I found the contrast between Lack’s and Buras’s articles interesting, to say the least. Buras highlights the shock and awe side of the Recovery School District charter school movement in New Orleans, while Lack focused on the KIPP schools, a less commonly critiqued branch of the charter school movement. In each of these widely disparate instances, the proponents of the schools would have you believe that the charter schools are able to embody the spirit of innovation, thus paving the way for the success of each of its students. Whether this occurs through the concept of parent ‘choice’ and competition (the good ol’ neoliberal way, which the New Orleans residents were literally crying out for) or through the enforcement of military-grade discipline (which just drips with the essence of efficiency,) parents- or ‘consumers’ - are led to believe that their school are progressive, responsive to ‘what really works’, cutting edge- in short, they would serve their children better than any run-of-the-mill public school could. As a result, charter schools are viewed as the way out, the only way for individual success.
In demanding ‘innovation’ and choice, several key factors are missed. If parents could see past the novelty and the ‘innovative’ label that has been stuck on these schools, they would find that what they perceive as innovation is, quite often, really just the maintenance of the status quo, a restriction of creativity, a departure from the development of critical thinking. Innovation in and of itself can be a frightening thing. Innovation needs a goal- in education, this ought to involve the development of students as both individuals and members of society, able to think critically with concern for society, rather than conforming to society because someone- someone ‘innovative’- told you it is more efficient that way. Also, innovation may, very likely, translate into experimentation, especially when the less powerful members of low SES are concerned. We find, in these instances, that the concern of the innovators seems to lie beyond the students with whom they are working.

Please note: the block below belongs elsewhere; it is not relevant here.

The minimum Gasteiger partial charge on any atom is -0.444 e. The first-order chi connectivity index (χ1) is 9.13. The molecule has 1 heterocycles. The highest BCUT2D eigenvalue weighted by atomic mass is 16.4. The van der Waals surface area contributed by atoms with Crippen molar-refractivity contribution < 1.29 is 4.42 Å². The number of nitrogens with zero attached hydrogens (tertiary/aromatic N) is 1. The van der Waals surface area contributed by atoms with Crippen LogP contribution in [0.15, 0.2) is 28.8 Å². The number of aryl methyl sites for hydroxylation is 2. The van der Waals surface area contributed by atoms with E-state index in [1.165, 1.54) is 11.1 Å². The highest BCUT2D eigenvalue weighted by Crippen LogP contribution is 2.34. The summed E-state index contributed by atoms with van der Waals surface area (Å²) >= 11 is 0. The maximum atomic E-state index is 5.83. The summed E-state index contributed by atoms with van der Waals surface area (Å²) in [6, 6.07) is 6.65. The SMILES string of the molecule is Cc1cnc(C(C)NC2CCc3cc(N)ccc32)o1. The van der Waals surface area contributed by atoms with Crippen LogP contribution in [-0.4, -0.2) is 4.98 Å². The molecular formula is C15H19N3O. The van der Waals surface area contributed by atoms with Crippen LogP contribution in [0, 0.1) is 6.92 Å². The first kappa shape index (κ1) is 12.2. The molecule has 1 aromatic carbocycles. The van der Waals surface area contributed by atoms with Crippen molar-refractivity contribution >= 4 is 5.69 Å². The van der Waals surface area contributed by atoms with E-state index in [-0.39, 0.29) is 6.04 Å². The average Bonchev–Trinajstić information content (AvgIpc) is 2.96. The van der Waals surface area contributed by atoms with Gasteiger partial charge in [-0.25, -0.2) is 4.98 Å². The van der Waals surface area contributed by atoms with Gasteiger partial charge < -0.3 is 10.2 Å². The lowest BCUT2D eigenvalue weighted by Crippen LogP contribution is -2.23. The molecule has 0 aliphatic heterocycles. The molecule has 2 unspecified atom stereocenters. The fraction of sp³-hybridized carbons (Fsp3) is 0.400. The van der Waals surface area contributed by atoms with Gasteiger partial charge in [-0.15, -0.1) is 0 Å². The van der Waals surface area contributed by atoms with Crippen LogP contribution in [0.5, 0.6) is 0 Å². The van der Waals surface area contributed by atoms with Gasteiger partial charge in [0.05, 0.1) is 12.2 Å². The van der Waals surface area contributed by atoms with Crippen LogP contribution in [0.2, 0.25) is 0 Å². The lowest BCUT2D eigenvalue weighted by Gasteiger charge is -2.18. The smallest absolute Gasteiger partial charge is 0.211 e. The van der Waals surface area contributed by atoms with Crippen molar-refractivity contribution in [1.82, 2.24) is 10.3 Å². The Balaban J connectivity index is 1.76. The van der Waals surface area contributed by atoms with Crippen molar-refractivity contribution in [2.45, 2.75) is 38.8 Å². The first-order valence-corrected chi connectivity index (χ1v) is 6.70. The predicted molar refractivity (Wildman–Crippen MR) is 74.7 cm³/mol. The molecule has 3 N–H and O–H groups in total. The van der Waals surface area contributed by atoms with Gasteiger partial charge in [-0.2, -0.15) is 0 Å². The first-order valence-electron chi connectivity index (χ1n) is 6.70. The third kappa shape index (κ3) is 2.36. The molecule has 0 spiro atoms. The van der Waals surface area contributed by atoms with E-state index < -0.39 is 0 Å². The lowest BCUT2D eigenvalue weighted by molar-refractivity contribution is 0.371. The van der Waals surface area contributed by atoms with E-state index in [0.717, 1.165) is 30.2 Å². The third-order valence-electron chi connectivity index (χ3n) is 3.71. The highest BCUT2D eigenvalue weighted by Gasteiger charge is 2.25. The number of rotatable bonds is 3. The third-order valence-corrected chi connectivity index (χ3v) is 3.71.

With all of the outcry for change and the warm reception of charter schools, a tension seems to exist between what is demanded of public schools with respect to innovation, and the leash they are given to accomplish it. Parents, students, teachers, and other citizens acknowledge the need for change, yet public schools are denied the flexibility which is granted to charter schools, and instead are tied down by standardized tests and the like. It seems that the public is disgruntled with the state, lacks faith in the collective and its ability to innovate and progress, doubts the strength of its teachers, and is willing to take a chance on the innovators behind the charter schools- those clever and ambitious entrepreneurs who are so attractive by our neoliberal standards. When frustrated with the state (the scapegoat), who wouldn't choose to try something new? Especially when it promises you the world, and its 'innovative' novelty is so shiny.